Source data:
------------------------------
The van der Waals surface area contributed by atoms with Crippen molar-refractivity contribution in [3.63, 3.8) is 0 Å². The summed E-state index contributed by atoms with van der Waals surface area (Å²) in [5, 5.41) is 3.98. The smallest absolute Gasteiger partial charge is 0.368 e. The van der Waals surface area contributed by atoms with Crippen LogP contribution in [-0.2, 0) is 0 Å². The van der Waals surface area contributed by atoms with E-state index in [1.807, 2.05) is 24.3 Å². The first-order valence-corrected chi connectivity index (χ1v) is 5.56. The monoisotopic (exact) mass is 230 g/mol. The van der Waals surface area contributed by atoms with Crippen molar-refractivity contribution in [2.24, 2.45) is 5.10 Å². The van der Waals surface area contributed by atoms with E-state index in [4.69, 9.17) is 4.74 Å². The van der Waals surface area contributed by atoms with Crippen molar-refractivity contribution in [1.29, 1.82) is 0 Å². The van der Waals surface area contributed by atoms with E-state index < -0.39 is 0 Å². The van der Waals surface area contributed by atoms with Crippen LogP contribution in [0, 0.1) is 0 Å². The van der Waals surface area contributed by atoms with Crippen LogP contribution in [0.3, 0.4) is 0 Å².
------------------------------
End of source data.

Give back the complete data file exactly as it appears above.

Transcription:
The van der Waals surface area contributed by atoms with Crippen molar-refractivity contribution in [3.63, 3.8) is 0 Å². The summed E-state index contributed by atoms with van der Waals surface area (Å²) in [5, 5.41) is 3.98. The smallest absolute Gasteiger partial charge is 0.368 e. The van der Waals surface area contributed by atoms with Crippen LogP contribution in [-0.2, 0) is 0 Å². The van der Waals surface area contributed by atoms with E-state index in [1.807, 2.05) is 24.3 Å². The first-order valence-corrected chi connectivity index (χ1v) is 5.56. The monoisotopic (exact) mass is 230 g/mol. The van der Waals surface area contributed by atoms with Crippen molar-refractivity contribution in [2.24, 2.45) is 5.10 Å². The van der Waals surface area contributed by atoms with E-state index in [4.69, 9.17) is 4.74 Å². The van der Waals surface area contributed by atoms with Crippen molar-refractivity contribution in [1.29, 1.82) is 0 Å². The van der Waals surface area contributed by atoms with E-state index < -0.39 is 0 Å². The van der Waals surface area contributed by atoms with Crippen LogP contribution in [0, 0.1) is 0 Å². The van der Waals surface area contributed by atoms with Crippen LogP contribution in [0.3, 0.4) is 0 Å².